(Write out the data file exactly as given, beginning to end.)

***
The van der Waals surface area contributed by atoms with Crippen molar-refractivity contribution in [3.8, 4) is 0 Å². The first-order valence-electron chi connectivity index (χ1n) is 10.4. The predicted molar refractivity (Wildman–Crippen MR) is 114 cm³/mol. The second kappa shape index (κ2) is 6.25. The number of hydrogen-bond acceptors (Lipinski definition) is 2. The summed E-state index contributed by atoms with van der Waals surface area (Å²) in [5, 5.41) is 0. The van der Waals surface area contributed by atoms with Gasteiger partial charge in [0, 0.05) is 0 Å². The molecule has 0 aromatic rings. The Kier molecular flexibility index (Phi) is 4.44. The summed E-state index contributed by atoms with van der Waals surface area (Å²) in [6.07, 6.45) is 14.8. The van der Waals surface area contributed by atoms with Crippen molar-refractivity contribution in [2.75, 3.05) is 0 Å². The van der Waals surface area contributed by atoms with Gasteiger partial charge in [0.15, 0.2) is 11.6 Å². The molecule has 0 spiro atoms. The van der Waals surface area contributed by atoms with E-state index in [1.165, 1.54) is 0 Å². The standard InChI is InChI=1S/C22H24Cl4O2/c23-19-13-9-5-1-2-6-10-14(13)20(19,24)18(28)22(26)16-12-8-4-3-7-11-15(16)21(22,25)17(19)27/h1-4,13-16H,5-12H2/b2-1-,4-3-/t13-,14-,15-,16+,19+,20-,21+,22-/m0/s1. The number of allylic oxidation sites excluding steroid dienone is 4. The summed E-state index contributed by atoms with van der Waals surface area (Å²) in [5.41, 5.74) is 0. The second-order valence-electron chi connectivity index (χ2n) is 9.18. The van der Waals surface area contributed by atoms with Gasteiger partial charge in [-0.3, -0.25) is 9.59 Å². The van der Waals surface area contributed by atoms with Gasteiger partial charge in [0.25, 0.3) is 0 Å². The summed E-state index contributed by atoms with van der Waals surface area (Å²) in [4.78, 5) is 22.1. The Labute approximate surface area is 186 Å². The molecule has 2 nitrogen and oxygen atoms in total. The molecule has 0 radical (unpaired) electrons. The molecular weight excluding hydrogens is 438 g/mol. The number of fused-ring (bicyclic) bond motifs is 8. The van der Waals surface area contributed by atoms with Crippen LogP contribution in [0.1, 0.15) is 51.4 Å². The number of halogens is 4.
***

The van der Waals surface area contributed by atoms with Crippen molar-refractivity contribution in [3.8, 4) is 0 Å². The first-order valence-electron chi connectivity index (χ1n) is 10.4. The predicted molar refractivity (Wildman–Crippen MR) is 114 cm³/mol. The second kappa shape index (κ2) is 6.25. The number of hydrogen-bond acceptors (Lipinski definition) is 2. The summed E-state index contributed by atoms with van der Waals surface area (Å²) in [5, 5.41) is 0. The van der Waals surface area contributed by atoms with Gasteiger partial charge in [0, 0.05) is 0 Å². The molecule has 0 aromatic rings. The Kier molecular flexibility index (Phi) is 4.44. The summed E-state index contributed by atoms with van der Waals surface area (Å²) in [6.07, 6.45) is 14.8. The van der Waals surface area contributed by atoms with Crippen molar-refractivity contribution in [2.75, 3.05) is 0 Å². The van der Waals surface area contributed by atoms with Gasteiger partial charge in [0.15, 0.2) is 11.6 Å². The molecule has 0 spiro atoms. The van der Waals surface area contributed by atoms with E-state index in [1.165, 1.54) is 0 Å². The standard InChI is InChI=1S/C22H24Cl4O2/c23-19-13-9-5-1-2-6-10-14(13)20(19,24)18(28)22(26)16-12-8-4-3-7-11-15(16)21(22,25)17(19)27/h1-4,13-16H,5-12H2/b2-1-,4-3-/t13-,14-,15-,16+,19+,20-,21+,22-/m0/s1. The number of allylic oxidation sites excluding steroid dienone is 4. The summed E-state index contributed by atoms with van der Waals surface area (Å²) in [5.41, 5.74) is 0. The second-order valence-electron chi connectivity index (χ2n) is 9.18. The van der Waals surface area contributed by atoms with Gasteiger partial charge in [-0.3, -0.25) is 9.59 Å². The van der Waals surface area contributed by atoms with Gasteiger partial charge in [0.25, 0.3) is 0 Å². The summed E-state index contributed by atoms with van der Waals surface area (Å²) in [4.78, 5) is 22.1. The Labute approximate surface area is 186 Å². The molecule has 2 nitrogen and oxygen atoms in total. The molecule has 0 radical (unpaired) electrons. The molecular weight excluding hydrogens is 438 g/mol. The number of fused-ring (bicyclic) bond motifs is 8. The van der Waals surface area contributed by atoms with Crippen LogP contribution in [0.1, 0.15) is 51.4 Å². The number of halogens is 4.